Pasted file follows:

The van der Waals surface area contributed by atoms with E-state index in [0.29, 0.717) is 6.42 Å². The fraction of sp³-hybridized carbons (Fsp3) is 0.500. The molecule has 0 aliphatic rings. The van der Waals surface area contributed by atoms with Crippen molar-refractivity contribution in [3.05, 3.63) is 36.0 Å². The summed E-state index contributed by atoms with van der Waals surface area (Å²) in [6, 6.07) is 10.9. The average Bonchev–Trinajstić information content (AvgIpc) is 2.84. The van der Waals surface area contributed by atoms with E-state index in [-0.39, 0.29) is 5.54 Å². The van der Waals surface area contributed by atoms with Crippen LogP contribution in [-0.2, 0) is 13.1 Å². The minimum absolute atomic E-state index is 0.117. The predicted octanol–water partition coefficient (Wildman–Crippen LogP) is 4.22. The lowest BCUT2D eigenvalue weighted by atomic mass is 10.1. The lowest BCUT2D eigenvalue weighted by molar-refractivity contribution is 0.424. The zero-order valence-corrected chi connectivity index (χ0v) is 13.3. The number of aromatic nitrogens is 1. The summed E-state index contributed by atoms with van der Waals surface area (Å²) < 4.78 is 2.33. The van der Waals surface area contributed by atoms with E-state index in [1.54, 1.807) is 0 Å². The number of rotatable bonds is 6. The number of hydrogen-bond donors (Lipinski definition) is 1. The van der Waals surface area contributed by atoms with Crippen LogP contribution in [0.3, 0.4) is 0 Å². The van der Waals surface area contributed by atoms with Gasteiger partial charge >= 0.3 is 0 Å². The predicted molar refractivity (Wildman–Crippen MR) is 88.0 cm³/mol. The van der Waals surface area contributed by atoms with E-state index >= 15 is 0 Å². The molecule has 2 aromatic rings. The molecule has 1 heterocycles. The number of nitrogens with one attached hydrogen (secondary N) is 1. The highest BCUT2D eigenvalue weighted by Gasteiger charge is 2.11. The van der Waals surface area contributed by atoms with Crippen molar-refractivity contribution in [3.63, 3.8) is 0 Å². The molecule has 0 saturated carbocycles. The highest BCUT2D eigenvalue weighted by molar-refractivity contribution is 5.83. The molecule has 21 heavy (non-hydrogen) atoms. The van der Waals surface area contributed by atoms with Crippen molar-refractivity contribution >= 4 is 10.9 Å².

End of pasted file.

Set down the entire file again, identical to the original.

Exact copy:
The van der Waals surface area contributed by atoms with E-state index in [0.29, 0.717) is 6.42 Å². The fraction of sp³-hybridized carbons (Fsp3) is 0.500. The molecule has 0 aliphatic rings. The van der Waals surface area contributed by atoms with Crippen molar-refractivity contribution in [3.05, 3.63) is 36.0 Å². The summed E-state index contributed by atoms with van der Waals surface area (Å²) in [6, 6.07) is 10.9. The average Bonchev–Trinajstić information content (AvgIpc) is 2.84. The van der Waals surface area contributed by atoms with E-state index in [-0.39, 0.29) is 5.54 Å². The van der Waals surface area contributed by atoms with Crippen LogP contribution in [-0.2, 0) is 13.1 Å². The minimum absolute atomic E-state index is 0.117. The predicted octanol–water partition coefficient (Wildman–Crippen LogP) is 4.22. The lowest BCUT2D eigenvalue weighted by atomic mass is 10.1. The lowest BCUT2D eigenvalue weighted by molar-refractivity contribution is 0.424. The zero-order valence-corrected chi connectivity index (χ0v) is 13.3. The number of aromatic nitrogens is 1. The summed E-state index contributed by atoms with van der Waals surface area (Å²) < 4.78 is 2.33. The van der Waals surface area contributed by atoms with E-state index in [1.54, 1.807) is 0 Å². The number of rotatable bonds is 6. The number of hydrogen-bond donors (Lipinski definition) is 1. The van der Waals surface area contributed by atoms with Crippen LogP contribution in [0.3, 0.4) is 0 Å². The van der Waals surface area contributed by atoms with Gasteiger partial charge >= 0.3 is 0 Å². The predicted molar refractivity (Wildman–Crippen MR) is 88.0 cm³/mol. The van der Waals surface area contributed by atoms with E-state index >= 15 is 0 Å². The molecule has 2 aromatic rings. The molecule has 1 heterocycles. The number of nitrogens with one attached hydrogen (secondary N) is 1. The highest BCUT2D eigenvalue weighted by Gasteiger charge is 2.11. The van der Waals surface area contributed by atoms with Crippen molar-refractivity contribution in [3.63, 3.8) is 0 Å². The molecule has 0 saturated carbocycles. The highest BCUT2D eigenvalue weighted by molar-refractivity contribution is 5.83. The molecule has 21 heavy (non-hydrogen) atoms. The van der Waals surface area contributed by atoms with Crippen molar-refractivity contribution >= 4 is 10.9 Å².